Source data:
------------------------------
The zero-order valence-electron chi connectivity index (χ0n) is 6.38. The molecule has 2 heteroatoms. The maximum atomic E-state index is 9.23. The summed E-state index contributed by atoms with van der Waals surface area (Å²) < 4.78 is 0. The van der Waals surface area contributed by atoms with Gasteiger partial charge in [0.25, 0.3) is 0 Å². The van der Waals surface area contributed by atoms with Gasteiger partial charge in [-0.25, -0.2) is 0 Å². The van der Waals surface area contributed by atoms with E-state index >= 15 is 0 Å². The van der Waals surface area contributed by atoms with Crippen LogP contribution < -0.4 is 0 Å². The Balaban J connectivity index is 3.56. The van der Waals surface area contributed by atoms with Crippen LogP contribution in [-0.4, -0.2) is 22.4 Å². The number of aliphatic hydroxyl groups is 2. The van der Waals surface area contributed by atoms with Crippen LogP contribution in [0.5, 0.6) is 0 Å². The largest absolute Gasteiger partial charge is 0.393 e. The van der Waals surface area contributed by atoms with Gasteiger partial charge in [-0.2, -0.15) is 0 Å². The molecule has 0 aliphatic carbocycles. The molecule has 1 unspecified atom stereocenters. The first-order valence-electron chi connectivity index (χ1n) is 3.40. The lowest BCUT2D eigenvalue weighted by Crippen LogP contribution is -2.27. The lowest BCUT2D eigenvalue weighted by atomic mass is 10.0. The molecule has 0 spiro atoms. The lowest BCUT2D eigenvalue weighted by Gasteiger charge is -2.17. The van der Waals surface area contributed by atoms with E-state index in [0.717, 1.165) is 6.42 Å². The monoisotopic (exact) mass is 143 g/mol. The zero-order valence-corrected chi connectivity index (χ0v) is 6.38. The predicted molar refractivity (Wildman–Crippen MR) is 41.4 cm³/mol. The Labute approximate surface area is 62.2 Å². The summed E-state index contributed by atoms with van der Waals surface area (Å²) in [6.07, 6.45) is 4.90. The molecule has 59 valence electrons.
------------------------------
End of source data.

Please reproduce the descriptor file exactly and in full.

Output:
The zero-order valence-electron chi connectivity index (χ0n) is 6.38. The molecule has 2 heteroatoms. The maximum atomic E-state index is 9.23. The summed E-state index contributed by atoms with van der Waals surface area (Å²) < 4.78 is 0. The van der Waals surface area contributed by atoms with Gasteiger partial charge in [0.25, 0.3) is 0 Å². The van der Waals surface area contributed by atoms with Gasteiger partial charge in [-0.25, -0.2) is 0 Å². The van der Waals surface area contributed by atoms with E-state index >= 15 is 0 Å². The van der Waals surface area contributed by atoms with Crippen LogP contribution < -0.4 is 0 Å². The Balaban J connectivity index is 3.56. The van der Waals surface area contributed by atoms with Crippen LogP contribution in [-0.4, -0.2) is 22.4 Å². The number of aliphatic hydroxyl groups is 2. The van der Waals surface area contributed by atoms with Crippen LogP contribution in [0.5, 0.6) is 0 Å². The largest absolute Gasteiger partial charge is 0.393 e. The van der Waals surface area contributed by atoms with Gasteiger partial charge in [-0.2, -0.15) is 0 Å². The molecule has 0 aliphatic carbocycles. The molecule has 1 unspecified atom stereocenters. The first-order valence-electron chi connectivity index (χ1n) is 3.40. The lowest BCUT2D eigenvalue weighted by Crippen LogP contribution is -2.27. The lowest BCUT2D eigenvalue weighted by atomic mass is 10.0. The molecule has 0 spiro atoms. The lowest BCUT2D eigenvalue weighted by Gasteiger charge is -2.17. The van der Waals surface area contributed by atoms with E-state index in [0.717, 1.165) is 6.42 Å². The monoisotopic (exact) mass is 143 g/mol. The zero-order valence-corrected chi connectivity index (χ0v) is 6.38. The predicted molar refractivity (Wildman–Crippen MR) is 41.4 cm³/mol. The Labute approximate surface area is 62.2 Å². The summed E-state index contributed by atoms with van der Waals surface area (Å²) in [6.07, 6.45) is 4.90. The molecule has 59 valence electrons.